Guest Post: Knowledge is Power

About the author:  Rocio and her eldest son, Daniel, worked together to successfully navigate the college admissions process.  (Not a simple task for any teenager and mom duo). They asked questions, thoughtfully considered editing suggestions to write 21 college essays and faced 7 acceptances in the Spring of 2015 before choosing New York University.

Rocio discusses her thoughts about watching Daniel mature and leave the family nest.



It is August 29, 6:30 pm and I just left Daniel at his college dorm – NYU (New York University) to be exact. This morning I was a nervous wreck, not knowing how I would be able to walk away from him. I have protected him and guided him to this point since the day he was born, and suddenly within seconds we hugged, and we both walked away, me to catch my train and he back to his dorm. It was easier than expected, because at the end of the day I realized what a wonderful place NYU is and that Daniel truly belonged there. I was a proud parent.

His senior year was the culmination of 17 years of hard work. From Day One, I taught him that knowledge was power and is one of the few things that nobody can take away from him. Call me crazy, but early on I mapped out a long term plan, knowing full well that the college application process actually begins much earlier than the senior year. Since Kindergarten, I made it a point to be involved in his education and recognized early on that academics was not the only factor that would be important by the time of applying for college. I gave him the freedom and encouragement to explore as many interests outside and inside the classroom in the hopes that he would find his inner fire that would fuel his ambition of personal development.

As Daniel grew older, college was always a part of our conversation. I showed him the importance of being connected to his community by being an active member of it, not just for the sake of how this will be viewed by colleges, but as part of his personal growth and enrichment. He helped me cook at our local church to feed the homeless – and I am happy to say that he wants to continue doing this at the local church and serving at the soup kitchen in New York.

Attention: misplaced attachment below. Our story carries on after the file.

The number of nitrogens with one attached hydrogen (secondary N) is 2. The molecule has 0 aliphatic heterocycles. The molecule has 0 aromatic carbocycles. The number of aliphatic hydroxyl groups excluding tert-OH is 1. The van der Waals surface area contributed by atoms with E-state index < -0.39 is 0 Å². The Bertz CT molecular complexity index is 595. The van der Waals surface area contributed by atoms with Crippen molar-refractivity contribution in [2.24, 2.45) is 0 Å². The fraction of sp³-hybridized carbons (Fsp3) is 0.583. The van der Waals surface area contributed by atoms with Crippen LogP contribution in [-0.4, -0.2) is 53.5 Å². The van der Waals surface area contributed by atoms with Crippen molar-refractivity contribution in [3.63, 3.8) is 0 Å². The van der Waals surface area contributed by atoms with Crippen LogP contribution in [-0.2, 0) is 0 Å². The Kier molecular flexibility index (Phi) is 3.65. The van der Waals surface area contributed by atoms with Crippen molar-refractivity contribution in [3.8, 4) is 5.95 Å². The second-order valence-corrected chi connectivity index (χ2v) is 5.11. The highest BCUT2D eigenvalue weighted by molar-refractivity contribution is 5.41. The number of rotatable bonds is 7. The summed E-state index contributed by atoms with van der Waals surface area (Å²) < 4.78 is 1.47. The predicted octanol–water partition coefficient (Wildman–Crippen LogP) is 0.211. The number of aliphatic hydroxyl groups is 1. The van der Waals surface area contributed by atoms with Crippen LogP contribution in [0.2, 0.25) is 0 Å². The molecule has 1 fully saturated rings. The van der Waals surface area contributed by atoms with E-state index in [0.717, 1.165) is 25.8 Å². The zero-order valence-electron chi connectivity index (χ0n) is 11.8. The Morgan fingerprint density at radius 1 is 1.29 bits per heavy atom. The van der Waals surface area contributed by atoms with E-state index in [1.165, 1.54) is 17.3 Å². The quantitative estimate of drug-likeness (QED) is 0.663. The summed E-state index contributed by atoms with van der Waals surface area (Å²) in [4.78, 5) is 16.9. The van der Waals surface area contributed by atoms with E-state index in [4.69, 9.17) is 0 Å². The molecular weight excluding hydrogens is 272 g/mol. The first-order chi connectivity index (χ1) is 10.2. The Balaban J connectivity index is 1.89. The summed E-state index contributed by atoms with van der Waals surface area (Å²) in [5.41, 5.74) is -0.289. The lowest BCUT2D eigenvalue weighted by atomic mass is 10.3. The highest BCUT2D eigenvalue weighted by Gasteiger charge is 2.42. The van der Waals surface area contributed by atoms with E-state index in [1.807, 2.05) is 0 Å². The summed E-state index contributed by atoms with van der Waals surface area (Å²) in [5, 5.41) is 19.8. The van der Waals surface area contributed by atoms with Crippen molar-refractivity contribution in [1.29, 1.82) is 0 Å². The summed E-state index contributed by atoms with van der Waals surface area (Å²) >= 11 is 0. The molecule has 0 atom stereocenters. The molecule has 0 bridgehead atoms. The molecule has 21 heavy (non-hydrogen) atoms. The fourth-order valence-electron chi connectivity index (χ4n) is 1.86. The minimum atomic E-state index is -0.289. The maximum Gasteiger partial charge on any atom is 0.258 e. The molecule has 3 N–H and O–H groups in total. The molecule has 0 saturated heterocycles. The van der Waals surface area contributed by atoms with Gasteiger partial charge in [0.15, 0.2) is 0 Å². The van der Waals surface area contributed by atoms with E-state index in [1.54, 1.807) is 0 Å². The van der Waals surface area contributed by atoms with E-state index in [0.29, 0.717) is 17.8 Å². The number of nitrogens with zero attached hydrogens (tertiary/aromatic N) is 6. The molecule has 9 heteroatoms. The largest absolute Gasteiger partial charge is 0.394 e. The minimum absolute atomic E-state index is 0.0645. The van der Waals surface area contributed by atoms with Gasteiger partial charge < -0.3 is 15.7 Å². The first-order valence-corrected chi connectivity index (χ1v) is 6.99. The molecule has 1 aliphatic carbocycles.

His senior year came sooner than expected. He prepared for the various tests he needed to take. We visited various universities in California and on the east coast. I helped him do research on all universities to see if he had the right qualifications. Once we knew he fit the profile, he contemplated about all the essays he needed to write. He wrote the first drafts of his Common App essays on his own, since this was his journey and own story to tell.  He did struggle quite a bit in telling his story. As a mom, I felt frustrated that at this point I couldn’t help him. However, many nights were spent brainstorming together, going over his story. The first essays were the hardest – but as he continued on, his writing became more fluid. Of all the essays that Daniel wrote, the one that truly captured his essence, was the one he wrote for NYU. And amazingly, this essay was the one he had the least problems with.

My journey as an involved parent continues on, as I will get to do this all over again in 6 years! But this time I am ready and so is my second child.